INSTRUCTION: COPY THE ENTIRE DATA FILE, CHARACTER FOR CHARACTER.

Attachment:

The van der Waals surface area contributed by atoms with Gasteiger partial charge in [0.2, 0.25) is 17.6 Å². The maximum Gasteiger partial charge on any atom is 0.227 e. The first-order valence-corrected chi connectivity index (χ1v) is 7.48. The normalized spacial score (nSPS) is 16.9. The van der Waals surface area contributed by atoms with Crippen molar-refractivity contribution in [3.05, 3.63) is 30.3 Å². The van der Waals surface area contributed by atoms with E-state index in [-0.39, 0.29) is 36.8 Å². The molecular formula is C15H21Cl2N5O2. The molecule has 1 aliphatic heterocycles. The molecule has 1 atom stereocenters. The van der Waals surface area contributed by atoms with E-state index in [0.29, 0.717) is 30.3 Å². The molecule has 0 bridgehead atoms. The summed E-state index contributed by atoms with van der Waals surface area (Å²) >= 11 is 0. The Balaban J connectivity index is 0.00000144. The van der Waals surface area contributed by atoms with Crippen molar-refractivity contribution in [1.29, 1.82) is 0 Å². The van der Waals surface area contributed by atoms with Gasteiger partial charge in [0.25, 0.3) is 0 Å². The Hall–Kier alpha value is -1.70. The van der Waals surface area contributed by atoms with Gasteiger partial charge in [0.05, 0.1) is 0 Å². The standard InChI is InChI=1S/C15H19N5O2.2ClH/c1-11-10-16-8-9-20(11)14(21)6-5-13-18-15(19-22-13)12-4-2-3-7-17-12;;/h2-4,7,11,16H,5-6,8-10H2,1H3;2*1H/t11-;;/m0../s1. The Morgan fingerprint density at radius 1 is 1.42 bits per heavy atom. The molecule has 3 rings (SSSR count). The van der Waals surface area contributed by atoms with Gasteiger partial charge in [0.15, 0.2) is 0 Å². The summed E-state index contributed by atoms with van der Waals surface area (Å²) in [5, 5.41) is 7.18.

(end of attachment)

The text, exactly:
The van der Waals surface area contributed by atoms with Gasteiger partial charge in [0.2, 0.25) is 17.6 Å². The maximum Gasteiger partial charge on any atom is 0.227 e. The first-order valence-corrected chi connectivity index (χ1v) is 7.48. The normalized spacial score (nSPS) is 16.9. The van der Waals surface area contributed by atoms with Crippen molar-refractivity contribution in [3.05, 3.63) is 30.3 Å². The van der Waals surface area contributed by atoms with E-state index in [-0.39, 0.29) is 36.8 Å². The molecular formula is C15H21Cl2N5O2. The molecule has 1 aliphatic heterocycles. The molecule has 1 atom stereocenters. The van der Waals surface area contributed by atoms with E-state index in [0.29, 0.717) is 30.3 Å². The molecule has 0 bridgehead atoms. The summed E-state index contributed by atoms with van der Waals surface area (Å²) >= 11 is 0. The Balaban J connectivity index is 0.00000144. The van der Waals surface area contributed by atoms with Crippen molar-refractivity contribution in [1.29, 1.82) is 0 Å². The van der Waals surface area contributed by atoms with Gasteiger partial charge in [0.25, 0.3) is 0 Å². The Hall–Kier alpha value is -1.70. The van der Waals surface area contributed by atoms with Gasteiger partial charge in [0.05, 0.1) is 0 Å². The standard InChI is InChI=1S/C15H19N5O2.2ClH/c1-11-10-16-8-9-20(11)14(21)6-5-13-18-15(19-22-13)12-4-2-3-7-17-12;;/h2-4,7,11,16H,5-6,8-10H2,1H3;2*1H/t11-;;/m0../s1. The Morgan fingerprint density at radius 1 is 1.42 bits per heavy atom. The molecule has 3 rings (SSSR count). The van der Waals surface area contributed by atoms with Gasteiger partial charge in [0.15, 0.2) is 0 Å². The summed E-state index contributed by atoms with van der Waals surface area (Å²) in [5, 5.41) is 7.18.